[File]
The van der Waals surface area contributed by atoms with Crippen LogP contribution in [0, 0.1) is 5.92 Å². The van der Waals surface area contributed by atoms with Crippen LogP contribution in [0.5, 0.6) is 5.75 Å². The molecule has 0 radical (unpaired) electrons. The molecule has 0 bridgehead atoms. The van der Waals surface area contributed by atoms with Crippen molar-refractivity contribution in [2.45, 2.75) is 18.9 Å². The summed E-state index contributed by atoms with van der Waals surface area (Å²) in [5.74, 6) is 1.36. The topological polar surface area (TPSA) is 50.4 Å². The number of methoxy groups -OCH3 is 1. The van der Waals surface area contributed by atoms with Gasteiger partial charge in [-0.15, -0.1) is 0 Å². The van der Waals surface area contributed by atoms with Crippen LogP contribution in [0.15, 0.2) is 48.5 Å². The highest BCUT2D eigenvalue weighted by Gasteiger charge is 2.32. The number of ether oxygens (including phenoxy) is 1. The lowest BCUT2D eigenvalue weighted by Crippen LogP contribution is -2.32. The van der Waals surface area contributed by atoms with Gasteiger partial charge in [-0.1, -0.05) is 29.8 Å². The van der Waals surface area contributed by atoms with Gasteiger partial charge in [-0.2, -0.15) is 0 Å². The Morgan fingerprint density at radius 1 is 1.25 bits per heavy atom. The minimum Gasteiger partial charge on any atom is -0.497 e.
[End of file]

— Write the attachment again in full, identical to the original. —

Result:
The van der Waals surface area contributed by atoms with Crippen LogP contribution in [0, 0.1) is 5.92 Å². The van der Waals surface area contributed by atoms with Crippen LogP contribution in [0.5, 0.6) is 5.75 Å². The molecule has 0 radical (unpaired) electrons. The molecule has 0 bridgehead atoms. The van der Waals surface area contributed by atoms with Crippen molar-refractivity contribution in [2.45, 2.75) is 18.9 Å². The summed E-state index contributed by atoms with van der Waals surface area (Å²) in [5.74, 6) is 1.36. The topological polar surface area (TPSA) is 50.4 Å². The number of methoxy groups -OCH3 is 1. The van der Waals surface area contributed by atoms with Gasteiger partial charge in [-0.15, -0.1) is 0 Å². The van der Waals surface area contributed by atoms with Crippen LogP contribution in [0.15, 0.2) is 48.5 Å². The highest BCUT2D eigenvalue weighted by Gasteiger charge is 2.32. The number of ether oxygens (including phenoxy) is 1. The lowest BCUT2D eigenvalue weighted by Crippen LogP contribution is -2.32. The van der Waals surface area contributed by atoms with Gasteiger partial charge in [-0.1, -0.05) is 29.8 Å². The van der Waals surface area contributed by atoms with Gasteiger partial charge in [-0.2, -0.15) is 0 Å². The Morgan fingerprint density at radius 1 is 1.25 bits per heavy atom. The minimum Gasteiger partial charge on any atom is -0.497 e.